The placement of dental implants into fresh extraction sites has been performed for more than 20 years. There are numerous advantages in this treatment modality for both patient and surgeon. Utilisation of molar sites has only more recently been gaining in popularity.
The quest is to provide patients with a replacement tooth in the shortest time possible without compromising the biological rules governing the healing process. The fresh extraction socket is a biologically active area promoting osseous healing. The surgical site is patent and the area available for the insertion of a root-form titanium dental implant. Success is dependant on the ability to obtain adequate initial primary stability of the implant.
The multirooted molar teeth provide a reduced volume of bone in which adequate insertion torque can be achieved. The proximity of anatomical structures such as the inferior alveolar nerve and the maxillary sinus add to the challenge. Techniques describing utilisation of tissue beyond the apices of these teeth is therefore also limited.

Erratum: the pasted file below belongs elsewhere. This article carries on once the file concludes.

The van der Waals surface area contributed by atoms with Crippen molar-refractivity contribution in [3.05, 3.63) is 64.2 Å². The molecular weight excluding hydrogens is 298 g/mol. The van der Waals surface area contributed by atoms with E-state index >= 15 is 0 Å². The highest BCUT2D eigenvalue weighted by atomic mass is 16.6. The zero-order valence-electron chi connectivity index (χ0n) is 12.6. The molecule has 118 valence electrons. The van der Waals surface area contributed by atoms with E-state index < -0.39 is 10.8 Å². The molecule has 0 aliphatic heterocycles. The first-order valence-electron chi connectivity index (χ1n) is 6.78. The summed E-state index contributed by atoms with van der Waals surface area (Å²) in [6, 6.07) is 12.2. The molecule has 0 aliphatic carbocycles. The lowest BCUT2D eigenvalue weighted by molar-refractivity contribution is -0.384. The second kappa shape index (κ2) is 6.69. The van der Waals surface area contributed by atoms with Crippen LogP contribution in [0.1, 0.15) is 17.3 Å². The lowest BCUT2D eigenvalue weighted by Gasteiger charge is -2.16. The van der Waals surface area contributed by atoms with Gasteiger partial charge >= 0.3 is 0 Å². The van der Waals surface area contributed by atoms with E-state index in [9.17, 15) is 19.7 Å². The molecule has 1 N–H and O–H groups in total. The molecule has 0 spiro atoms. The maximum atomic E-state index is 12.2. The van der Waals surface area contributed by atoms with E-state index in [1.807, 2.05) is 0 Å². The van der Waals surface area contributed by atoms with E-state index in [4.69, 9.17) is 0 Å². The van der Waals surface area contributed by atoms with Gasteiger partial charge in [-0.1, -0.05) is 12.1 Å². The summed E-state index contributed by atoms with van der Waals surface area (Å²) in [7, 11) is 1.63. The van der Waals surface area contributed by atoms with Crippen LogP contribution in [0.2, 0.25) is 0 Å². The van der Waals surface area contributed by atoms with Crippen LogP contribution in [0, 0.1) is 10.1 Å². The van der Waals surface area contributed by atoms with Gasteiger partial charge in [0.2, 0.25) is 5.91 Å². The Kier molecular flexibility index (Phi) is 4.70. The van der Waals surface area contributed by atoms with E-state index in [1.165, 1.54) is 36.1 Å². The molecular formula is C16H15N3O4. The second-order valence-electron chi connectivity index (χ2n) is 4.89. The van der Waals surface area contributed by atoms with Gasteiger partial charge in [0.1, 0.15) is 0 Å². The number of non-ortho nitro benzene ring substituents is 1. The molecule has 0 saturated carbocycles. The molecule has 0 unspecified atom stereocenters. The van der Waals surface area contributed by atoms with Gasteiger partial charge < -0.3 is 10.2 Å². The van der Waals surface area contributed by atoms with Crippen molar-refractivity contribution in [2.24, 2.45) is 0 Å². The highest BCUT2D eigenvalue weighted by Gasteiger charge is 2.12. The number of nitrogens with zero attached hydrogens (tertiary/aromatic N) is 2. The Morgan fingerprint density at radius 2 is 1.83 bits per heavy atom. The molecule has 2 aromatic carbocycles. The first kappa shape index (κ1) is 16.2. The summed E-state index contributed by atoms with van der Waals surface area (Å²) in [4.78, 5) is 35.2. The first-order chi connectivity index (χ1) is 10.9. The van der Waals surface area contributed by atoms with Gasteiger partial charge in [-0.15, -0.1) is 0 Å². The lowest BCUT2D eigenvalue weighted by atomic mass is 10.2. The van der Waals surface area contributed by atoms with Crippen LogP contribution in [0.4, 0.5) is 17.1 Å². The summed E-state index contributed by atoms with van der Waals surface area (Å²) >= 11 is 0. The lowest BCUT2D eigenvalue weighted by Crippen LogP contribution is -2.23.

Judicious use of the inter-radicular bone can often overcome the anatomical limitations of immediate implant placement into fresh molar extraction sites. Tips and traps assisting the surgeon in implant placement to improve the predictability of this technique will be presented.
Conflict of interest: None declared.